Tautog (Tautoga onitis)
Alternate common names: Blackfish, Chinner.
Color: Males and older fish are uniformly olive green, dark chocolate, or black in color with irregular mottling along the sides. Females and juveniles are paler in color with large mousy brown and grey mottling on the sides.
Size: Up to 22 inches long.
Habitat: Open water near rocky shores, pier docks, breakwaters, mussel beds; juveniles observed near eelgrass and seaweed beds, rock and cobble bottoms.
Seasonal appearance: All year, most commonly seen from April through November.
Tautogs are heavy, stout fish with broad tails and a high, arched heads. They are the northern relatives of the family of wrasses, common in tropical waters. Tautogs are related to, and often confused with, another species of wrasse known as the cunner. The tautog has a blunt snout with a small mouth, thick lips, and strong conical teeth. They have a scaleless cheek region that is smooth to the touch. Their dorsal fin extends the length of the back and has sharp spines.
Tautog become blacker in color as they grow older, and their coloring also varies depending on the local bottom habitat. The distinguishing feature of the adult male tautog is the large protruding forehead. Mature males are often referred to as "chinners" because of the white patch on the chin.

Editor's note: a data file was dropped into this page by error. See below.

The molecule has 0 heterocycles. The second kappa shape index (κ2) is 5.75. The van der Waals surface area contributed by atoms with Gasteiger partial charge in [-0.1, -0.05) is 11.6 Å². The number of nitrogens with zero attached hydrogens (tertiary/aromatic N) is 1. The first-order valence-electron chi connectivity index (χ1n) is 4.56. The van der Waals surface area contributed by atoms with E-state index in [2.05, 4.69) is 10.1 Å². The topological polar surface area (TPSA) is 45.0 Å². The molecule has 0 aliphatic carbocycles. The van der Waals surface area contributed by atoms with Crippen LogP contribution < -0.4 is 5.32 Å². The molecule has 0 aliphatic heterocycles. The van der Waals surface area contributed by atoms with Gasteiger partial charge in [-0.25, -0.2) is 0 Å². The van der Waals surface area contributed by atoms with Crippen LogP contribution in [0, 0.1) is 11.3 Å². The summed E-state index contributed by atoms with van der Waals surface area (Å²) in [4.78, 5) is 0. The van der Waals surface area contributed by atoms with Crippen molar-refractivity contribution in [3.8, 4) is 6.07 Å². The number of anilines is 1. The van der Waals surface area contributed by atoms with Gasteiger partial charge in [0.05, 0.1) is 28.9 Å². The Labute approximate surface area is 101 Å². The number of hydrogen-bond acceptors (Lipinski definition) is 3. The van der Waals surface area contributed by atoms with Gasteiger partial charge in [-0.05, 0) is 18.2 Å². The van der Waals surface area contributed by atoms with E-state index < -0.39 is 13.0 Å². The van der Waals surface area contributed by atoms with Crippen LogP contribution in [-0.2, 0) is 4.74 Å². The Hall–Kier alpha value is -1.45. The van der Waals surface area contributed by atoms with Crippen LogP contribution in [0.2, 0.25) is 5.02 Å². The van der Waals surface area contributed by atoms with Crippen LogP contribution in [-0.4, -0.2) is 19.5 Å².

Life History and Behavior
Tautog feed entirely on invertebrates, including crabs, mussels, mollusks, sand shrimp, amphipods, and worms, using their strong back teeth to crush hard shells. These fish are not active swimmers. When not feeding, they often gather in groups under the safety of a ledge or hole in the rocks, sometimes lying on their sides. Although, tautog are active during the day, they remain close to cover. At night, they are quiet and inactive, hiding from predators. Juvenile tautog stay near the sites where they were hatched, and are frequently found on eelgrass beds where invertebrates are abundant. The adults gather around rocky bottoms, ledges, pilings, and submerged wrecks.
Adapted from The Uncommon Guide to Common Life on Narragansett Bay. Save The Bay, 1998.